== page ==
The MW sensor could also be mounted under a kitchen cabinet, or as a replacement for the light switch on the wall, because it doesn't need line of sight to detect movement.
 

Robbo60

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I have found it easy to replace single switches with {PIR sensors.

As an alternative, I faced the same problem as you in my mother's bathroom a couple of years ago after I changed the "handedness" of the door. Her local hardware shop (yes, it still exists) had a light bulb replacement which included a sensor. It worked great - no wiring changes, just take the old bulb out and replace it with the sensor-equipped bulb.
Thanks J4F. My kitchen light has 3 spots, but I'll bear it in mind for other lights
 

Robbo60

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Thanks SS. Saw these on Amazon and looked quite neat. So you mount it on the ceiling near the light fitting, take the mains feed and neutral out of the fitting and into PIR. Then connect live and neutral from PIR to fitting. On wiring diagram it says for both Earths "connect to box" - what box? Apologies ifI am being a bit dim
 

Robbo60

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@clogs having a PIR under a cabinet will mean having to keep waving under the cabinet to "remind" it that you're still there.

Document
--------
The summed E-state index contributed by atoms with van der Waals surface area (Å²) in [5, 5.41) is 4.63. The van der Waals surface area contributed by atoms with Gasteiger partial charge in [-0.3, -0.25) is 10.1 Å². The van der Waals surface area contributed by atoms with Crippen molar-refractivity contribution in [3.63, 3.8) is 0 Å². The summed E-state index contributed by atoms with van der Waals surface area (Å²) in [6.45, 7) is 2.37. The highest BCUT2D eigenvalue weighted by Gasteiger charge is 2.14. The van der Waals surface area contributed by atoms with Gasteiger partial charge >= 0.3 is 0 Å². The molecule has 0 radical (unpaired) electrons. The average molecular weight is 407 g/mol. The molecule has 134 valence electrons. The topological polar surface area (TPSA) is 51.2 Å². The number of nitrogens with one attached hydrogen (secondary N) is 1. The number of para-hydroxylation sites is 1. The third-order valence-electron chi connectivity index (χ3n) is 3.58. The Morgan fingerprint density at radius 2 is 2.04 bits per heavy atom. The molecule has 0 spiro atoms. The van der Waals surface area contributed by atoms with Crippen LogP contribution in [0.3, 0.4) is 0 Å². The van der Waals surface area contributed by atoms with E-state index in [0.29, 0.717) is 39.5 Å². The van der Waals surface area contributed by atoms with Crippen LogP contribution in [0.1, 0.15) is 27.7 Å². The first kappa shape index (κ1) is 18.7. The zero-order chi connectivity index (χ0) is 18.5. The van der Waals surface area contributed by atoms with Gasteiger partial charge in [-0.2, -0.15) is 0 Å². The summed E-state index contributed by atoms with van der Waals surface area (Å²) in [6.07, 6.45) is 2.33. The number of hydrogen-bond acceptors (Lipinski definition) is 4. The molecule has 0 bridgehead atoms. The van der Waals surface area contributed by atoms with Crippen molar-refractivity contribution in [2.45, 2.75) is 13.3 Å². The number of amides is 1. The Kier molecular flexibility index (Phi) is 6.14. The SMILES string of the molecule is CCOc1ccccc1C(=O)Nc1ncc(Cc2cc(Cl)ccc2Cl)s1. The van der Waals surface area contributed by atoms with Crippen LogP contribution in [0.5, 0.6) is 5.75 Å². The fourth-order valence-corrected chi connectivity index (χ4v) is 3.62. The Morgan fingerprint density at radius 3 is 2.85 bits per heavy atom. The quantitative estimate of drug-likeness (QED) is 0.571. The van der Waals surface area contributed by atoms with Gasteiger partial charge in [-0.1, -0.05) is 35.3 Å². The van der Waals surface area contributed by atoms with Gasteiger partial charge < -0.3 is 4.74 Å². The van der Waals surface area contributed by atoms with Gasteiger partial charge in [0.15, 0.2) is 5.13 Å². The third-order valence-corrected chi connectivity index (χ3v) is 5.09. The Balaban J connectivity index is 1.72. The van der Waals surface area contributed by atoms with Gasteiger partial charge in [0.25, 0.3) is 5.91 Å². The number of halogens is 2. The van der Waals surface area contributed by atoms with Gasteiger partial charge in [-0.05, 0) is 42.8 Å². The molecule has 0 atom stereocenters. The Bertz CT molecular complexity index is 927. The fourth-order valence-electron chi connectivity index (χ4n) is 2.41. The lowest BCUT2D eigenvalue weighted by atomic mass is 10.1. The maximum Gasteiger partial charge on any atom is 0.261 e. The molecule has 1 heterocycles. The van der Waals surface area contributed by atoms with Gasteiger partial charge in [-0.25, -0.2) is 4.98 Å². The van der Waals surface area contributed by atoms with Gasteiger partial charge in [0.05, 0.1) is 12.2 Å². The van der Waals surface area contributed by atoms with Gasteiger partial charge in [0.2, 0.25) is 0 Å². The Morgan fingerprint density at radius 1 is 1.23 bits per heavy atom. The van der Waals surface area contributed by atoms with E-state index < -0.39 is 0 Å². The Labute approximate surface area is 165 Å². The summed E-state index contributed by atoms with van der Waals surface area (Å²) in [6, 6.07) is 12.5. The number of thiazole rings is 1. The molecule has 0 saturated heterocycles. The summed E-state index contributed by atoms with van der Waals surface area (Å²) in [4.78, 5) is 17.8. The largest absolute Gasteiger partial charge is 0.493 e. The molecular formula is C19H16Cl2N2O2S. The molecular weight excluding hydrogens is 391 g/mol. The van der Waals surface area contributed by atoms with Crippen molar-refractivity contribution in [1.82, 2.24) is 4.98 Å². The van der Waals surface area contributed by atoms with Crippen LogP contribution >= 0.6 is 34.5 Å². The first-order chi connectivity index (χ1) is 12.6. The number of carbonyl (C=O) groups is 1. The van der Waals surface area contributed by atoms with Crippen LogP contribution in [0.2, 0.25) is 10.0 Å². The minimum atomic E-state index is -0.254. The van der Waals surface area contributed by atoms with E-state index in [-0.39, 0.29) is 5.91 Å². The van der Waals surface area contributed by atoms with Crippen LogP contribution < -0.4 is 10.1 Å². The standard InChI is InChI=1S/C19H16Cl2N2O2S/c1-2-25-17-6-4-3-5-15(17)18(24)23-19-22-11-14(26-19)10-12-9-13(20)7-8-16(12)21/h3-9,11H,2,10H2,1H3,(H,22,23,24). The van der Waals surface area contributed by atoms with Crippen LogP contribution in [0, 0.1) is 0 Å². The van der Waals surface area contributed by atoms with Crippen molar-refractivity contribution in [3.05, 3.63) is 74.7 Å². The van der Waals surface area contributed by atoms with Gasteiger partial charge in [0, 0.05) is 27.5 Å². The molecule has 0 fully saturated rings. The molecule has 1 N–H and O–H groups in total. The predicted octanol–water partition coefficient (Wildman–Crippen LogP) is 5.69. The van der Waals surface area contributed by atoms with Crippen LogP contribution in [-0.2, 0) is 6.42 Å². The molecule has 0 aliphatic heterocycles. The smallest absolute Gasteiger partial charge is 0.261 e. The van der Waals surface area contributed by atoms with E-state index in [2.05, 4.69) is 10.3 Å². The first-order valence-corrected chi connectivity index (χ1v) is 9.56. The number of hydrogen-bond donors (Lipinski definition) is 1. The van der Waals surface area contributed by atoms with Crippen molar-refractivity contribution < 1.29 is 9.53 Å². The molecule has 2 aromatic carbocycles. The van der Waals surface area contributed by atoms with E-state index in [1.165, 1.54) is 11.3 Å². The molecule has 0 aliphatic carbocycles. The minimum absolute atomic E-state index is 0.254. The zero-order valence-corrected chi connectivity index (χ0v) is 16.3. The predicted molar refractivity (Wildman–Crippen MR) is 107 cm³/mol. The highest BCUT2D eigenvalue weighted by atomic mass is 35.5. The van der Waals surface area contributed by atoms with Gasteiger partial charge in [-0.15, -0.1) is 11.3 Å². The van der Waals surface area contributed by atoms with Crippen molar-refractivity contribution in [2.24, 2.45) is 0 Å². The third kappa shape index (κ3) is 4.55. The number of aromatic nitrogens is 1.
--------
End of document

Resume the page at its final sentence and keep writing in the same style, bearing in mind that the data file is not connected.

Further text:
I work in lighting. In most internal situations, rather than use a PIR we would use a Microwave sensor. These are similar to PIR but instead of the device looking for infrared, they detect microwave caused by movements.

The MW sensor could also be mounted under a kitchen cabinet, or as a replacement for the light switch on the wall, because it doesn't need line of sight to detect movement.
Thanks Rick. Can you put a link to one up please. Never heard of them. How do you connect to light?
 

Robbo60

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My recommendation would be to avoid PIR for this application. You may however wish to consider using the Quinetic range of receivers and switches. You should be able to put the receiver up in the ceiling void and the switch at a location that perfectly suits you. LINKY

To implement this modification Wagoboxes and Wago 221 connectors are your friend.😉
Thanks Norman - how does it connect to the light fitting?
 

Robbo60

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You could just use one of these fancy wifi remote switches and mount it somewhere accessible. PIR's are very easy to install, but it will switch off after a while, then you will have to get up and move around. I worked in an office with PIR controlled lights. I was always first in and it was a pain in the bum when I was sitting working the lights would go off. I would have to wave my arms around like a mad thing to see again.